NEW YORK — Gebre Gebremariam saw his country's greatest marathoner pull up in pain on the Queensboro Bridge, at the 16th mile. He urged Haile Gebrselassie to keep going, but what the world-record holder felt in his right knee told him his career was over, and it was time for a new Ethiopian star.
"I can't, Gebre. You have to move," the 37-year-old told Gebremariam as the leaders of the New York City Marathon ran on. "You have to reach them."
Gebremariam, 26, who started the race certain he couldn't win it, soon became a believer. He pulled away from Kenya's Emmanuel Mutai in the 24th mile to win in 2 hours, 8 minutes, 14 seconds, becoming the first man to win New York in his marathon debut since Alberto Salazar in 1980.
Kenya's Edna Kiplagat was another surprise winner, while Shalane Flanagan, making a marathon debut of her own, became the first American woman in two decades to finish second.
Gebrselassie, the only runner on earth to finish a marathon in less than 2 hours, 4 minutes, announced his retirement after dropping out of the race. Not even Gebremariam, the 2009 cross-country world champion, expected that he would be the next Ethiopian winner.
"Even I told my wife, 'I can finish this race, but I can't win,' " Gebremariam said. "When I saw in 19 or 17 miles, you know, I can win. I saw the pace and listen to my body too, so I can win."
His wife, Werknesh Kidane, an elite distance runner herself, also planned to make her marathon debut in New York. But she had to pull out because of injury and watched back in Ethiopia with their two young sons.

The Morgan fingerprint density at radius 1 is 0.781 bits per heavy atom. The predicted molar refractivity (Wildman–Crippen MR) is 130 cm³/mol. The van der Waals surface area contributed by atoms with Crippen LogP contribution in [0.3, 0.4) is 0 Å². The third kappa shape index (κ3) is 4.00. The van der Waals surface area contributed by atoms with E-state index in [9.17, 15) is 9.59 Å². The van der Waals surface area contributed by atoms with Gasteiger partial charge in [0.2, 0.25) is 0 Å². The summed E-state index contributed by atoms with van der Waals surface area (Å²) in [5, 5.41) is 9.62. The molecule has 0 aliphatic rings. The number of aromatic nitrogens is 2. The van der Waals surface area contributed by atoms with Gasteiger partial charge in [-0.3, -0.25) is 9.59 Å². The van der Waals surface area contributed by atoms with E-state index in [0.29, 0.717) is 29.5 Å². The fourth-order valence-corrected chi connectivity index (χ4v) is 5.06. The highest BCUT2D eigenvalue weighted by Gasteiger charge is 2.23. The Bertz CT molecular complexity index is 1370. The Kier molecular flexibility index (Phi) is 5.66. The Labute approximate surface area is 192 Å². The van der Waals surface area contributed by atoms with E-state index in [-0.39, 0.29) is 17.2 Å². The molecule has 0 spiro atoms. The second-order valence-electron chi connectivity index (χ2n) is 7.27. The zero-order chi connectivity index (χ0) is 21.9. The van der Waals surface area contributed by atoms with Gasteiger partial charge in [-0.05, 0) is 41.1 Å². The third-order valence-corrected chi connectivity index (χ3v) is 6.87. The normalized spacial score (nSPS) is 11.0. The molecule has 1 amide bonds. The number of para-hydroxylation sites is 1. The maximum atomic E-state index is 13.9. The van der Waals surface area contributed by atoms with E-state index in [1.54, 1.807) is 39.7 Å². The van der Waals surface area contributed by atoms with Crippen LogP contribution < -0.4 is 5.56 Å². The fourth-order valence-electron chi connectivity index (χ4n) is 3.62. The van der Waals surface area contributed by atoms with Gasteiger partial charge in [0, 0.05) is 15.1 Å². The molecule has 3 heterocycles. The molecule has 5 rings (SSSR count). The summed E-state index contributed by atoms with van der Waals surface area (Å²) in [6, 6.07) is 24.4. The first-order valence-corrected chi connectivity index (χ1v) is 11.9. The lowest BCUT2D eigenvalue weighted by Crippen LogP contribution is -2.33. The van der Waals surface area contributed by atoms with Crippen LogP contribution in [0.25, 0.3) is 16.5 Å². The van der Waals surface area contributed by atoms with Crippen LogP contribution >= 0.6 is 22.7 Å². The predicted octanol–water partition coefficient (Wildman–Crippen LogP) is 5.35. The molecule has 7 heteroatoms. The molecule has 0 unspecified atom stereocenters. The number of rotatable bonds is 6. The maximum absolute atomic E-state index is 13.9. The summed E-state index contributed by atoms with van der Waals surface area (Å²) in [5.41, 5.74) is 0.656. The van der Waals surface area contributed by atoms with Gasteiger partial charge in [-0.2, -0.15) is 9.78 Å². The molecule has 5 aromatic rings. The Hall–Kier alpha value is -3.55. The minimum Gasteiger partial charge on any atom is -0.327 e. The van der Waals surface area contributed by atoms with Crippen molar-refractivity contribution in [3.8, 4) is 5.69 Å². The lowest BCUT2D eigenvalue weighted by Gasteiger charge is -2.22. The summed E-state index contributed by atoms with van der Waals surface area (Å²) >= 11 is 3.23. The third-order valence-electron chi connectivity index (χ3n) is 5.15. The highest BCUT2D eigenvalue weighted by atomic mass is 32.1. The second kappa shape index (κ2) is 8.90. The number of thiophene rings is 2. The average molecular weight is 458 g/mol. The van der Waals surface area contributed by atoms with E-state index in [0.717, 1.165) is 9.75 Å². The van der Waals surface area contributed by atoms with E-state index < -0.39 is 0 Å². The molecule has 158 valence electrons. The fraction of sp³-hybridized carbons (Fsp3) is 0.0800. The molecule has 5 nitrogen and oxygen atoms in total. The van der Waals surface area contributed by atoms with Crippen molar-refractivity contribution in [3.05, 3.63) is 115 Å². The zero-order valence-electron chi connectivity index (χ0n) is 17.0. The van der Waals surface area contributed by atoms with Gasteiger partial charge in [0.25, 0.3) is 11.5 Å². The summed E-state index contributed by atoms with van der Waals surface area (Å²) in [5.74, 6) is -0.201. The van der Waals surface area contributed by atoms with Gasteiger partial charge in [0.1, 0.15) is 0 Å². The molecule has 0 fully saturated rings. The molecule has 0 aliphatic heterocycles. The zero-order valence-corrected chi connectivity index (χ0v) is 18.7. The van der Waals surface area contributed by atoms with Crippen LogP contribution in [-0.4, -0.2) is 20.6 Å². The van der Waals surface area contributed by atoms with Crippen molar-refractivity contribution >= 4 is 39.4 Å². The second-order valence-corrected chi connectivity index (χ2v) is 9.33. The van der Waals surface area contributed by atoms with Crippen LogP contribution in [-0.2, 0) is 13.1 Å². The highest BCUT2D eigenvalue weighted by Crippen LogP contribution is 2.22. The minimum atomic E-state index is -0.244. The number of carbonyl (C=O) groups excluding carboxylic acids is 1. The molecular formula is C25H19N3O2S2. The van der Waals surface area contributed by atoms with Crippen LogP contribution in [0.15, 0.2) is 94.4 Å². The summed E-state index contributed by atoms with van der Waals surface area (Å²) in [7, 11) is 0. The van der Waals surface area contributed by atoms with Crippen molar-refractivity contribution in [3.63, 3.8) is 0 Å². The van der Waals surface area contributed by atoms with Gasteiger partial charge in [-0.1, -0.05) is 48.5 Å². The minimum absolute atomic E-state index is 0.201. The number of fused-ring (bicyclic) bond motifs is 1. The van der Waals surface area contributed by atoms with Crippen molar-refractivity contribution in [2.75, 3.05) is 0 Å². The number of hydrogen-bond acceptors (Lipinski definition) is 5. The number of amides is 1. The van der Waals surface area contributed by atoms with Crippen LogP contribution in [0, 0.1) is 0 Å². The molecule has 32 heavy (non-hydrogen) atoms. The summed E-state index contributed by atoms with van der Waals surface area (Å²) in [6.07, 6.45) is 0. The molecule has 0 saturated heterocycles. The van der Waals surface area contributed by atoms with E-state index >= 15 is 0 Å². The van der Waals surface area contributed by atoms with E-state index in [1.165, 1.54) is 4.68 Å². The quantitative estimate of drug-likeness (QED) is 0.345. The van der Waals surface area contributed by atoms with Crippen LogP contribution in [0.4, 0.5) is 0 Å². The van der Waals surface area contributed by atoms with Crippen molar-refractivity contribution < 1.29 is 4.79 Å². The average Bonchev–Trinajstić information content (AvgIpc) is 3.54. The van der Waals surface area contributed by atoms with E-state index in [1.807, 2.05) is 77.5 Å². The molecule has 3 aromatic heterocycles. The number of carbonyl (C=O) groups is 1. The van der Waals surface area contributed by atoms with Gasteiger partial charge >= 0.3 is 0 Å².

"So maybe next year she'll come and she'll win, too," Gebremariam said with a smile.
Another Kenyan, Moses Kigen Kipkosgei, was third. Defending champion Meb Keflezighi of the United States finished sixth.
Kiplagat, 31, who like Gebremariam took home $130,000, won her first major marathon title in 2:28:20.
"When we were in the 24th mile, I tried to put more effort," she said. "I found myself pulling away from the field, so I was excited when I reached 25 miles because that's when I found I was ahead of the other ladies.
"When I crossed the finish line, I was so happy."
Flanagan, the 2008 Olympic bronze medalist in the 10,000 meters, was 20 seconds back. Kim Jones in 1990 was the last American woman to finish in the top two. With the event doubling as the U.S. women's championship, Flanagan won a $40,000 bonus.
More than 45,000 runners, including Chilean miner Edison Peña (story, 5A), started the 41st edition of the race through the five boroughs.
PASSING FOR CHARITY: Former New York Giants receiver Amani Toomer spent his career dodging defenders. He took advantage of those sidestepping skills in this race, earning $1 from Timex for every runner he passed.
Toomer, who started in last place, said he passed about 20,000 runners. The proceeds will go to the New York Road Runners youth programs.
Toomer is believed to be the first former NFL player to enter the race since former Steelers great Lynn Swann finished it in 1993. Toomer's goal was to complete the race under 4 hours, and he crossed the line in 4:13. (Swann finished in 4:26:21.)
RUN FOR BROTHER: Maddy Crippen, 30, ran with her late brother in mind. Fran Crippen died at a swimming World Cup race in the United Arab Emirates last month. Maddy is a former Olympic swimmer who signed up for the marathon at the urging of her brother. Fran ran it the last two years. Maddy finished in 4:06:19 and raised money for the USO in running her second marathon.
celebrities: Al Roker and Meredith Vieira were among 20,000 first-time runners in the race. Vieira earned bragging rights over her fellow Today show TV star in 5:59; Roker finished in 7:09:44. Chef Bobby Flay crossed in 4:01:37, two days after his horse, More Than Real, won the Juvenile Fillies Turf race in the Breeders' Cup in Louisville, Ky. Model Veronica Webb crossed in 4:59:12.